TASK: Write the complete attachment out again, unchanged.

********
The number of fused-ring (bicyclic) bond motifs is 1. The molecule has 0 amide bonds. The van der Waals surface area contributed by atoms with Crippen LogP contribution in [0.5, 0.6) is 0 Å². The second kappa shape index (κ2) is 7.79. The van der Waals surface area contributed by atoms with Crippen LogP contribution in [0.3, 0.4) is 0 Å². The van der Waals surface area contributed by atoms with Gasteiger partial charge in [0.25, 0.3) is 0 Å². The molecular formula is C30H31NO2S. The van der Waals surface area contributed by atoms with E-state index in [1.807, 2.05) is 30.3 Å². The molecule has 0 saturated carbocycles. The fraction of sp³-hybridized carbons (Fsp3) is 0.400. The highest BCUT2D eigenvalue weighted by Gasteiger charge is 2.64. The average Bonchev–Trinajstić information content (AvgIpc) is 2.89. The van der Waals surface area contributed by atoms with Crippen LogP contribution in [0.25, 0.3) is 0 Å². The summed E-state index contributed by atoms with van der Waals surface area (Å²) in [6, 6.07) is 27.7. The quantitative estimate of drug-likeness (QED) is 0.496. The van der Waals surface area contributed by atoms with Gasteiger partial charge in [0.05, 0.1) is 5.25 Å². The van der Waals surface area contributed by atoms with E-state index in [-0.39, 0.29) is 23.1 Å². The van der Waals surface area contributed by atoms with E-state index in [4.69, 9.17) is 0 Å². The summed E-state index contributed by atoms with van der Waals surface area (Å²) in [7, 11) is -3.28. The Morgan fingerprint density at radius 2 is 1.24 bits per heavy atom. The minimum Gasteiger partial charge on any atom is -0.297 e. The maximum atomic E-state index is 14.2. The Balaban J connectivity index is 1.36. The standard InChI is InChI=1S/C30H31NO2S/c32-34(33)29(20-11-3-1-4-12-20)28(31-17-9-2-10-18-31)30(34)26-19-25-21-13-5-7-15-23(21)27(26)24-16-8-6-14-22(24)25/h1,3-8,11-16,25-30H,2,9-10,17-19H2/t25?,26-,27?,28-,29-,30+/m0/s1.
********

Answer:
The number of fused-ring (bicyclic) bond motifs is 1. The molecule has 0 amide bonds. The van der Waals surface area contributed by atoms with Crippen LogP contribution in [0.5, 0.6) is 0 Å². The second kappa shape index (κ2) is 7.79. The van der Waals surface area contributed by atoms with Crippen LogP contribution in [0.3, 0.4) is 0 Å². The van der Waals surface area contributed by atoms with Gasteiger partial charge in [0.25, 0.3) is 0 Å². The molecular formula is C30H31NO2S. The van der Waals surface area contributed by atoms with E-state index in [1.807, 2.05) is 30.3 Å². The molecule has 0 saturated carbocycles. The fraction of sp³-hybridized carbons (Fsp3) is 0.400. The highest BCUT2D eigenvalue weighted by Gasteiger charge is 2.64. The average Bonchev–Trinajstić information content (AvgIpc) is 2.89. The van der Waals surface area contributed by atoms with Crippen LogP contribution in [0.25, 0.3) is 0 Å². The summed E-state index contributed by atoms with van der Waals surface area (Å²) in [6, 6.07) is 27.7. The quantitative estimate of drug-likeness (QED) is 0.496. The van der Waals surface area contributed by atoms with Gasteiger partial charge in [0.05, 0.1) is 5.25 Å². The van der Waals surface area contributed by atoms with E-state index in [-0.39, 0.29) is 23.1 Å². The van der Waals surface area contributed by atoms with E-state index in [4.69, 9.17) is 0 Å². The summed E-state index contributed by atoms with van der Waals surface area (Å²) in [7, 11) is -3.28. The Morgan fingerprint density at radius 2 is 1.24 bits per heavy atom. The minimum Gasteiger partial charge on any atom is -0.297 e. The maximum atomic E-state index is 14.2. The Balaban J connectivity index is 1.36. The standard InChI is InChI=1S/C30H31NO2S/c32-34(33)29(20-11-3-1-4-12-20)28(31-17-9-2-10-18-31)30(34)26-19-25-21-13-5-7-15-23(21)27(26)24-16-8-6-14-22(24)25/h1,3-8,11-16,25-30H,2,9-10,17-19H2/t25?,26-,27?,28-,29-,30+/m0/s1.